The Seminar: In the last three years I have been researching the unintentionality of human impact on environmental systems through a series of research trips to the far north of Lapland, and recently Western Australia. I have been exploring Metagenomics as a story telling tool; using environmental DNA sequencing of sites where human impacted the environment in unpredictable ways. In this talk I will combine these stories with my other research interest of regenerative biology for non-medical ends, such as consumer products, art and design. I will outline these developments in areas such as in vitro meat and leather, actuators and bio machine interfaces, speculative design and contemporary artistic practices. I will draw on my experience of using tissue engineering for non-medical ends to speculate about what lead to these applications and their possible future developments. Avoiding utopian and dystopian postures and using the notion of the contestable, I will highlight some philosophical and ethical consideration stemming from the notion of the unintentional consequences of human urge to understand and manipulate.
Wednesday 09
15:30 - SEMINAR - CMCA Seminar Series: 3D Raman imaging meets AFM, SNOM and profilometry More Information
Knowledge about the morphology and chemical composition of heterogeneous materials on a sub-micrometer scale is crucial for the development of new material properties for highly specified applications. However, each analytical measuring technique has limitations, which may be overcome by their combination. Confocal microscopy has been used to reconstruct three-dimensional images of micro-objects by using a spatial pinhole to eliminate out-of focus light in specimens thicker than the focal plane. Raman spectroscopy on the other hand is able to determine the chemical compositions of materials. The confocal Raman microscope combines Raman spectroscopy with high resolution confocal microscopy. The discrimination of out of focus information used in confocal microscopy is particularly beneficial for confocal Raman imaging since it reduces the volume from which the Raman spectrum is collected. Due to the confocal principle, depth information from transparent materials can be easily obtained, leading to full three dimensional chemical reconstructions of the material’s composition. The combination of confocal Raman microscopy with SPM and true surface microscopy permits characterization of materials at submicron resolution, as well as on mm-rough surfaces across large areas. Examples from various fields of applications will be presented.
Friday 11
15:00 - EVENT - Evolution of Human Communities: A Primatologist’s Perspective : Public talk with Cyril Grueter Website | More Information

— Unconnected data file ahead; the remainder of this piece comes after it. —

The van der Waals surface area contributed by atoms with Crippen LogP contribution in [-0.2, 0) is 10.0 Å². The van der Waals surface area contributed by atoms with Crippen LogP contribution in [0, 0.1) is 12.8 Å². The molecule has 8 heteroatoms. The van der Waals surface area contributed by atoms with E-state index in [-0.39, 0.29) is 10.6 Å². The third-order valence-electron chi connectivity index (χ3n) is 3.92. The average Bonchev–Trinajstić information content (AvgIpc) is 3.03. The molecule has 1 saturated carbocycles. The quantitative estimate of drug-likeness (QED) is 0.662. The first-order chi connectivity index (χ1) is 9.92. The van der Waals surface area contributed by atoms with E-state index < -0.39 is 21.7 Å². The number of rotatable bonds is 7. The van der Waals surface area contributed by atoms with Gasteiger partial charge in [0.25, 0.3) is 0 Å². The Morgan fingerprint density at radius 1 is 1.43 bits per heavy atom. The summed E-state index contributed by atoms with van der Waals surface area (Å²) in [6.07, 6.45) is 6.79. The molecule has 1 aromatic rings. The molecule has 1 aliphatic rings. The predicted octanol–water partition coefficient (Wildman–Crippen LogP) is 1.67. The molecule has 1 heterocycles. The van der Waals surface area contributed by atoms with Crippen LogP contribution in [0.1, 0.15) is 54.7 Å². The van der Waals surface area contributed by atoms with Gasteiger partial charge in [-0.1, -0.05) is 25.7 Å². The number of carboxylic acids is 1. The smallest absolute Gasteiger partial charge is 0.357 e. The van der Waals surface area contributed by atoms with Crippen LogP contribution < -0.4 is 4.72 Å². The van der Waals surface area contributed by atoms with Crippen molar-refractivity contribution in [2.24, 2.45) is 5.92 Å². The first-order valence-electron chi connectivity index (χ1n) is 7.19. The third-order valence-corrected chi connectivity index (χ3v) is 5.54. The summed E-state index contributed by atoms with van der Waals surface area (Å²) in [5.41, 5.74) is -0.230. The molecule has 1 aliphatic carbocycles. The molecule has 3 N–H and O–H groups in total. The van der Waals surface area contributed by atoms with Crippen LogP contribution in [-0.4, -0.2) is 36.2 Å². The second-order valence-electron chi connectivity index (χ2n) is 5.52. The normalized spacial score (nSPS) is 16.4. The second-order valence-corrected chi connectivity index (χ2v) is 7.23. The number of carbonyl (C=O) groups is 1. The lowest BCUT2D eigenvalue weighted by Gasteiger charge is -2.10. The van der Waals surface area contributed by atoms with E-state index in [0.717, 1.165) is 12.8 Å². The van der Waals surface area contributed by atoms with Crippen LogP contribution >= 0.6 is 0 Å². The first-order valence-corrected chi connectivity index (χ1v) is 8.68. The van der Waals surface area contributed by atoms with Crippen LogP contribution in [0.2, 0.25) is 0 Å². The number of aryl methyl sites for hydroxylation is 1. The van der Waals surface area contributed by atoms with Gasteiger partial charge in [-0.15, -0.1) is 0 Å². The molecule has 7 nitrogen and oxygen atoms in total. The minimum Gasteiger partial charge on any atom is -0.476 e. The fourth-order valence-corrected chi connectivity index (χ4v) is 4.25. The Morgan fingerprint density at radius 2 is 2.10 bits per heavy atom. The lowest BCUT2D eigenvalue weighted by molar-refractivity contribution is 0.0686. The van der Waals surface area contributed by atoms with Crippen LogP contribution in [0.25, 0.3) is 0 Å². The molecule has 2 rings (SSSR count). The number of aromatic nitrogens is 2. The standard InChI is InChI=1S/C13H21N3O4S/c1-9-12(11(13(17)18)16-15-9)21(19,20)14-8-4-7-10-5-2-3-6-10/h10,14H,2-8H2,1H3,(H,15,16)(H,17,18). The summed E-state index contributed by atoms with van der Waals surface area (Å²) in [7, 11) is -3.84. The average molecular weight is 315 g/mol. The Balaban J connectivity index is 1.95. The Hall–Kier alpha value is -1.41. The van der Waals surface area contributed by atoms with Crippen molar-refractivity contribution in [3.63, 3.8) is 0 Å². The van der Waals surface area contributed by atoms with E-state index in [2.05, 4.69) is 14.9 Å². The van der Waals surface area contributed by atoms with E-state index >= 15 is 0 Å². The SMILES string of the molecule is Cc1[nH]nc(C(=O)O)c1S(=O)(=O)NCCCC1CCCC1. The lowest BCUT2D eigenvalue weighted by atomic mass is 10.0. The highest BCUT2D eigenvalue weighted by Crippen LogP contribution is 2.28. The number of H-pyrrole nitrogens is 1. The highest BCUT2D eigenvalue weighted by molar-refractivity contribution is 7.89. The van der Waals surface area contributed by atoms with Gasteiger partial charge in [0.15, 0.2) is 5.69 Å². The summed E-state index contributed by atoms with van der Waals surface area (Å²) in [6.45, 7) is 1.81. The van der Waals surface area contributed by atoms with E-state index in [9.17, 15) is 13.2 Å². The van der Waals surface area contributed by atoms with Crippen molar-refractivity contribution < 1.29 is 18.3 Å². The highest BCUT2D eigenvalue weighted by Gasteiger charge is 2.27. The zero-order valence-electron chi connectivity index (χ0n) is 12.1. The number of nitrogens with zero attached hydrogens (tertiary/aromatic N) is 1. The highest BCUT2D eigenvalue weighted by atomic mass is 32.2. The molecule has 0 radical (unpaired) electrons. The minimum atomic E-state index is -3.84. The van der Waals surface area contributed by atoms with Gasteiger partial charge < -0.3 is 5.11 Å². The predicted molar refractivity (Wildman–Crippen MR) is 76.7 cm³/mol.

One of the universal features of human sociality is the fact that our social networks are highly integrated: human societies exhibit several nested social layers including families, bands and communities. Several factors have been identified as creating disincentives for hostile intergroup relations, including economic interdependence, intermarriage and cooperative defence against external adversaries. I will explore the emergence of amicable relations between human communities and identify precursors in non-human primate societies.

Cyril Grueter completed his PhD degree in biological anthropology in 2009 at the University of Zurich/Switzerland, which was supervised by Prof. Carel van Schaik. Grueter research was aimed at understanding the evolutionary determinants of multilevel societies in primates and included 20 months of observations on wild snub-nosed monkeys in China, complemented with comparative cross-species analyses. Subsequently he worked as a postdoctoral researcher at the Max Planck Institute for Evolutionary Anthropology in Leipzig/Germany and conducted a field study on the feeding ecology and feeding competition in mountain gorillas in Rwanda between 2009 and 2010 in collaboration with the Karisoke Research Center. In 2012, Grueter took up an Assistant Professor position at the School of Anatomy, Physiology and Human Biology at The University of Western Australia.
Tuesday 15
8:45 - SYMPOSIUM - CCTRM Annual Research Symposium : New developments in regenerative medicine More Information
The Centre for Cell Therapy and Regenerative Medicine is holding its Annual Research Symposium on Tuesday 15 April 2014 at the Harry Perkins Institute of Medical Research from 8.45 am – 4.30 pm. The theme for the meeting is “At the cutting edge: New Developments in Regenerative Medicine” Professor Ed Stanley from Murdoch Childrens Research Institute, The Royal Children's Hospital, Melbourne will deliver the keynote presentation entitled: "Pluripotent stem cell models of human development and disease.” For a copy of the programme and to RSVP please contact Barbara Telfer at [email protected] Please RSVP by 5pm on Tuesday the 1 April 2014.